Divorce can be a time of great upheaval. Not only do you have to deal with a range of emotions, but you also have to figure out how to make sure the split doesn’t adversely affect your kids, both psychologically and materially.
Of all your child’s needs, education often takes the largest chunk, financially at least. So this begs the question: who pays the children’s tuition after a divorce? Higher education in particular, despite being almost an essential need, comes with a hefty price tag.
Based on what’s commonly known about child support, you might assume a parent shouldn’t be legally obligated to cover such costs for their adult children. State law, however, sings a different tune.
Massachusetts’ Child Support Laws
The 2017 Massachusetts Child Support Guidelines allow for payment of child support until age 23. Once the child is 18, the payor is granted a 25% reduction in child support payments, but this only applies if the child has already completed high school. An 18-year-old in high school will be entitled to regular child support until they graduate.
The guidelines also put a cap on each parent’s college contribution, fixing it at 50% of the annual cost of tuition, room, board and fees at the University of Massachusetts.
Start Planning Early
In most states, the courts can’t make provisions for college fees if the child isn’t 18 yet. But college is seen as a rite of passage, and chances are your child will want to attend an institution of higher education. Usually, a divorce lawyer will include some clause in your divorce settlement that will address how college tuition fees will be split between both spouses.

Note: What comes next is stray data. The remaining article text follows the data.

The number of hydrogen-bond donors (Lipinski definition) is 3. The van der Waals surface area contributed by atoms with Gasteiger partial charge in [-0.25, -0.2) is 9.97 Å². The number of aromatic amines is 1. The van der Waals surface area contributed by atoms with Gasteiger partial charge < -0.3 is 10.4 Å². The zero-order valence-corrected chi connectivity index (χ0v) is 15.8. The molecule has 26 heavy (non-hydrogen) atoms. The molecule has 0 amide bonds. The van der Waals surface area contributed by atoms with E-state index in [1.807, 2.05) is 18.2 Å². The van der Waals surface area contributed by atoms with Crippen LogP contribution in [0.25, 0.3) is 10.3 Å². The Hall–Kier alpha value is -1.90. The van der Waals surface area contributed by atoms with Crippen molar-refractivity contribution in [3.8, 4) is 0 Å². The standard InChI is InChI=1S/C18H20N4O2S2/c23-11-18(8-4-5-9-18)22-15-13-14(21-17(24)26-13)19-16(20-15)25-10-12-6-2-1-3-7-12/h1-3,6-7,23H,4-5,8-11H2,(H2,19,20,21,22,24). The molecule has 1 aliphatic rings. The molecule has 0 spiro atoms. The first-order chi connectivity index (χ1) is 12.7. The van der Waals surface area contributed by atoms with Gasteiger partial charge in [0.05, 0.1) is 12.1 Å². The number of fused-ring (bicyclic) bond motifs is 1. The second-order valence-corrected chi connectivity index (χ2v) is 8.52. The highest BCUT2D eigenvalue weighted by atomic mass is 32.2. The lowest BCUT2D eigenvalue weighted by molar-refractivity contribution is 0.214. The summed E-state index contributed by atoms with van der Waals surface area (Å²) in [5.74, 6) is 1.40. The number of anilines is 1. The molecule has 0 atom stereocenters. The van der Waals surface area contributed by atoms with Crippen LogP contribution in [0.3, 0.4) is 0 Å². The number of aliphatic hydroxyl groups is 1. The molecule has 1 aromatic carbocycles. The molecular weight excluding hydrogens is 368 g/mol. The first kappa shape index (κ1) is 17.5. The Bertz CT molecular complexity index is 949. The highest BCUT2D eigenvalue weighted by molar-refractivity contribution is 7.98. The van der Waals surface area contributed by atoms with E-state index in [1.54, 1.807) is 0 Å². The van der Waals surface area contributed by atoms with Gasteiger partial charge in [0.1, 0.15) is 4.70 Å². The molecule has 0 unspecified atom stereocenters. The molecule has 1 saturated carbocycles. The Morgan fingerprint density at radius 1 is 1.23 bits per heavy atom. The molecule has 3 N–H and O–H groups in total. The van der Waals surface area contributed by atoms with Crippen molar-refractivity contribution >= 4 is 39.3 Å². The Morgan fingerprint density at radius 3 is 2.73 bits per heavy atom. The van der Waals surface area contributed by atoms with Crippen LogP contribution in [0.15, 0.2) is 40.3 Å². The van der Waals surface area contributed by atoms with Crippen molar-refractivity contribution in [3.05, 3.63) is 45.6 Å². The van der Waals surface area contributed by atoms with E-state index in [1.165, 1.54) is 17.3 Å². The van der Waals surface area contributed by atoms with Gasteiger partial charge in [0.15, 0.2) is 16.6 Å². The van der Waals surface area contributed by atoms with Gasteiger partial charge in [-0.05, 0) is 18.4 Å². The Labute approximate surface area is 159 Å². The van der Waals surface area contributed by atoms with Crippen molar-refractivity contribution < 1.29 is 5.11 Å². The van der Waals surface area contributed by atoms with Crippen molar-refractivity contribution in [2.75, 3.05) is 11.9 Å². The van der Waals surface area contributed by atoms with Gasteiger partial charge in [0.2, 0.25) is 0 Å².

Most attorneys would advise against agreeing to a certain percentage at the time of the divorce, especially if the child is still very young. With the rising costs of college and the general unpredictability of life, you might find yourself stuck with a college bill you legally have to pay but are unable to.
The exact amount each parent will cover is best calculated once a university is chosen, and by factoring in their incomes at that time. It’s easier for students to get financial aid if their parents have low incomes, so letting the lower-earning parent have primary custody could let your child take full advantage of college loans and grants.
Court or Out of Court?
Ideally, it would be better to handle it all out of court with your divorce lawyer or a mediator. Once you’ve analyzed your finances, you’ll be able to know how much you can comfortably contribute to your child’s college fund.
However, if the case ends up in court, the judge will determine each parent’s contribution by weighing a number of factors including;
- The financial resources of both parents
- The availability of financial aid
- The amount of money needed to cover college expenses
- The financial resources owned by the child, either individually or in trust
If the child owns assets or funds in a custodial account, chances are they’ll be used before either parent is expected to chip in. If the student works during breaks, the income they earn won’t be required to cover their tuition fees. However, if they work full time while also studying, the court will expect some of the income earned to be contributed to the college fund.
Get Legal Help
Are you sending a child off to college soon? Or do you want to know more about you and your ex-spouse’s obligations regarding a child that’s already in college? Contact the Law Office of Heather M. Ward at (617) 903-8955 today for a free consultation.